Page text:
When I was working SICU, the OR called telling me they'd be here in 5 minutes (the bed was already down there) and I had to get ready,accommodate, and maybe get a half arsed report from the CRNA who brought the pt on arrival.

    Just last week I sat on a DKA pt on an insulin gtt for 2 hrs before her highness was ready. Well, when I delivered the pt the RN tried to claim that one of her IV's was infiltrated, and then asked me a million questions that she would have known the answers to had she actually read the SBAR... such as about her urinary output, etc. She made a huge deal out of the IV although it wasn't red, swollen, cool but it probably was on it's way out. Well I was pretty peeved about her whining, so I left without my monitor. When I came back 15 minutes later to get my monitor, the IV was still in place, arm not elevated or warm compressed. Now the monitor showed her pressure to be like 70's/40's which I found pretty odd because she had been solid 160s in the ED (now I will say she was at great risk of getting septic because her foot was rotting off... and she was tachy but afebrile). But she was mentating well. Well these girls were all bent calling the intensivist, getting their boluses ready and giving me the evil eye. I then quietly noticed that the NIBP was loose and not properly placed. When I re-took the pressure with the proper fit much to the dismay and protest of chickypooRN, the pt's pressure suddenly perked right back up to the 160's without any bolus or pressor yet. All she could muster was "well she must have perked up". Mwaaahahahahahah!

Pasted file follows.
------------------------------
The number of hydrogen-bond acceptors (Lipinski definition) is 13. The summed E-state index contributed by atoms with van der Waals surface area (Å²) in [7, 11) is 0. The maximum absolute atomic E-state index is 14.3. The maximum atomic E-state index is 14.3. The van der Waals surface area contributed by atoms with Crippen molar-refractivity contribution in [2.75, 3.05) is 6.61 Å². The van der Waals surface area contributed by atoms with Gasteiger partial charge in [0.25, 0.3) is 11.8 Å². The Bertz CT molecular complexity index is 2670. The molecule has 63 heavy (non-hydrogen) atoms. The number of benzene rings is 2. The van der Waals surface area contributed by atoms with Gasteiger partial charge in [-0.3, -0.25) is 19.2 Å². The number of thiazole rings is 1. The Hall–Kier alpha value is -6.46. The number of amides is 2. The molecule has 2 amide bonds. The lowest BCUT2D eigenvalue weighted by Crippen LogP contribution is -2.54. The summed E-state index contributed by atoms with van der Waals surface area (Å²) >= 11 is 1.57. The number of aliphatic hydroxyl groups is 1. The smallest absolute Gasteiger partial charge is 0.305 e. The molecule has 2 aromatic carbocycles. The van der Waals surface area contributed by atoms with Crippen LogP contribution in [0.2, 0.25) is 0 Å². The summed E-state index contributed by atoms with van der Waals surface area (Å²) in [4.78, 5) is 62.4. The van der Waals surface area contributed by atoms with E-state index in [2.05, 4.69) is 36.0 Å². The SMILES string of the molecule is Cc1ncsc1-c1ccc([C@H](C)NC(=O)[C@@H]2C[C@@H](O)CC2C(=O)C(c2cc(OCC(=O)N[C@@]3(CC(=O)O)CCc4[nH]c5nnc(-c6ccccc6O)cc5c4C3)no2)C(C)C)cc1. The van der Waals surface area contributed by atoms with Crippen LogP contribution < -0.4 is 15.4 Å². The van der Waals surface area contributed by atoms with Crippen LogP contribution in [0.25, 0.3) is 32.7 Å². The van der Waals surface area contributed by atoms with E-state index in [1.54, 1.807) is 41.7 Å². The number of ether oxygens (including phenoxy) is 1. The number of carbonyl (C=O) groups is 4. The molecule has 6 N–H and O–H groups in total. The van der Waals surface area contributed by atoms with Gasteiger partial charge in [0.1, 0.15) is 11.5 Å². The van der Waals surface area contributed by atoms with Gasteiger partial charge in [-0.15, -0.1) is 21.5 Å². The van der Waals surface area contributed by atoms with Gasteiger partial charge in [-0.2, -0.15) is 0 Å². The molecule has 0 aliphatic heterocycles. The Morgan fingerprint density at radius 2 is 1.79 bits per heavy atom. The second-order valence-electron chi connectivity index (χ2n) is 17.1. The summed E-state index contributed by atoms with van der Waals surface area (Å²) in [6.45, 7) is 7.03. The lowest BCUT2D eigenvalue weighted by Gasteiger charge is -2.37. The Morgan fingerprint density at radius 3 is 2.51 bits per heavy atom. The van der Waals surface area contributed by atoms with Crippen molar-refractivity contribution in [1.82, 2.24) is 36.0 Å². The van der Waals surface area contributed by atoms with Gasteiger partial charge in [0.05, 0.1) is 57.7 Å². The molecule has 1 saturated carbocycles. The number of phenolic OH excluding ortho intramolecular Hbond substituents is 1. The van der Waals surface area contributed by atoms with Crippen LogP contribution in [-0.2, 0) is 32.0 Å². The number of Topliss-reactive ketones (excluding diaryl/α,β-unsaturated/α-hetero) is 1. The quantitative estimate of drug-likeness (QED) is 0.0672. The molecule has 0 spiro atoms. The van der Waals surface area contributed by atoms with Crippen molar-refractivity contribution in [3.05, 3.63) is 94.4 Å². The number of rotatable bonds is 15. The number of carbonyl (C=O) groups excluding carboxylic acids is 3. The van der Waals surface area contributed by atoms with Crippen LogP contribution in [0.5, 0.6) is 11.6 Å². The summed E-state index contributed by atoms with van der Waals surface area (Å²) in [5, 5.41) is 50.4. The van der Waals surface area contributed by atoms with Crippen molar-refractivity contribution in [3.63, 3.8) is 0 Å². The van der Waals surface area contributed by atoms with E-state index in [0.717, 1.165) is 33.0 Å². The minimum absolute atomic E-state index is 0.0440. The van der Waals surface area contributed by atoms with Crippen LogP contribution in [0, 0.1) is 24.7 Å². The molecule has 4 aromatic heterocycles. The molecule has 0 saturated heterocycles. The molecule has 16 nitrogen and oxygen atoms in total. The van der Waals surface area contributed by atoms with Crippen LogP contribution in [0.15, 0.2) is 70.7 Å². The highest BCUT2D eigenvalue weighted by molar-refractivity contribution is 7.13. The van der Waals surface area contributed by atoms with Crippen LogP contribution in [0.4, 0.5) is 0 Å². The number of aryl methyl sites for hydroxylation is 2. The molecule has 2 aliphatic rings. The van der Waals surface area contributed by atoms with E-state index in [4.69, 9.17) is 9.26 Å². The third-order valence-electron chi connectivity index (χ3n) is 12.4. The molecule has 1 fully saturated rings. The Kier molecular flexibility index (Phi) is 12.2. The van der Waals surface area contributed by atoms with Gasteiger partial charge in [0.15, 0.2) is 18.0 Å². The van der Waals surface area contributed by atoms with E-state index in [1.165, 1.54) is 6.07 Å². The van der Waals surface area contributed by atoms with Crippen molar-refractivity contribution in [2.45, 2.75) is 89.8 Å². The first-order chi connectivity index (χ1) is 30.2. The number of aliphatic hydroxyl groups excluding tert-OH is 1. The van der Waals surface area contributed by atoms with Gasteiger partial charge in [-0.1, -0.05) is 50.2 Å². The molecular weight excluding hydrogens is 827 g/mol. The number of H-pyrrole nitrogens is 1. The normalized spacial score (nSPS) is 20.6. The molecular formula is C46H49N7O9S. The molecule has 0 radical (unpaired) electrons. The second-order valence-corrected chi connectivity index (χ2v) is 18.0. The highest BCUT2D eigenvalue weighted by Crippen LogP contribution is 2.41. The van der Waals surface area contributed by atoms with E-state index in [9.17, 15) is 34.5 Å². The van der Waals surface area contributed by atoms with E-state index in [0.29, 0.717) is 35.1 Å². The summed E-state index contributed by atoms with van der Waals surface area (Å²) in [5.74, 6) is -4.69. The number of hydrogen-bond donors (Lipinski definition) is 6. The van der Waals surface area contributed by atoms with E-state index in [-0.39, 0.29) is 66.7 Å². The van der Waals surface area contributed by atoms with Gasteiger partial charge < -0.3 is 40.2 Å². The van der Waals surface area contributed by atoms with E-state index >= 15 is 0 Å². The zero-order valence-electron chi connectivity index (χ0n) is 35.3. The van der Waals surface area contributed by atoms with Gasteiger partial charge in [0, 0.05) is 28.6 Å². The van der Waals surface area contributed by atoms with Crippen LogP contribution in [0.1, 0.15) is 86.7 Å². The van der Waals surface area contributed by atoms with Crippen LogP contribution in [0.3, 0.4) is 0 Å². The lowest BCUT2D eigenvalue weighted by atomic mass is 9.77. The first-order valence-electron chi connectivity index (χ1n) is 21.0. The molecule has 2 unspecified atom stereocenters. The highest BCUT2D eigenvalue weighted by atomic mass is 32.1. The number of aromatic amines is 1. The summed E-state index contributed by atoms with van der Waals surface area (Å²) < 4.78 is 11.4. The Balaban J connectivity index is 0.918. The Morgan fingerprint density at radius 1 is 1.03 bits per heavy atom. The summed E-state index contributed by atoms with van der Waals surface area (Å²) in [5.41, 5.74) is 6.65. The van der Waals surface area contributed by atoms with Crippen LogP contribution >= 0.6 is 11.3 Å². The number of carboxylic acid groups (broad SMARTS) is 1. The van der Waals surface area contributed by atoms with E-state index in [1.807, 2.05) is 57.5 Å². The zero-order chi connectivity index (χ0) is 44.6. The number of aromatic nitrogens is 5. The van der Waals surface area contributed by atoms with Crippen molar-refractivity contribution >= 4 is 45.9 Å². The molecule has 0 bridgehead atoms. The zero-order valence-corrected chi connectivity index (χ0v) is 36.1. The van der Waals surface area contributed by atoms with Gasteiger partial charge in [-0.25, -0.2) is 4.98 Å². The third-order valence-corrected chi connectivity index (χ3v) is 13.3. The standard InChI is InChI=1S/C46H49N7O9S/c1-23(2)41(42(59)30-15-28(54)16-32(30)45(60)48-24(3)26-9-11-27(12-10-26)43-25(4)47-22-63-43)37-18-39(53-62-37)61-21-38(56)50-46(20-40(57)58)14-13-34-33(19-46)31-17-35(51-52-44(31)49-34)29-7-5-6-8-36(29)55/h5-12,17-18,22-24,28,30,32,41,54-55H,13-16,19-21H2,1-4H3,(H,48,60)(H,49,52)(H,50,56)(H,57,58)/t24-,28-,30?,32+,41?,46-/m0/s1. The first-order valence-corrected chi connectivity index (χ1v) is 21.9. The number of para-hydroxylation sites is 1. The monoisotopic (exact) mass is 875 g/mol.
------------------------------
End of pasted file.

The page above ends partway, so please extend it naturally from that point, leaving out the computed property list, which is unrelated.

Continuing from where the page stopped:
My charge nurse said I should have invited them over for an inservice on NIBP use but I didn't have the presence at the time!
  8. by   Abigail25
    I just don't get it. When I call the floor, I got out of my way to be friendly, courteous and treat the unit secretary and the receiving RN the way I would want to be treated. When I get to the floor, I greet, smile and ask how their night is going. They still treat me like crap. They barely speak, won't help transfer the patient from the stretcher to bed and won't acknowledge me when I hand the chart off. *** is that all about? You would think they would want to help transfer the patient from the stretcher to the bed...perfect time to assess their skin without having to turn them without help.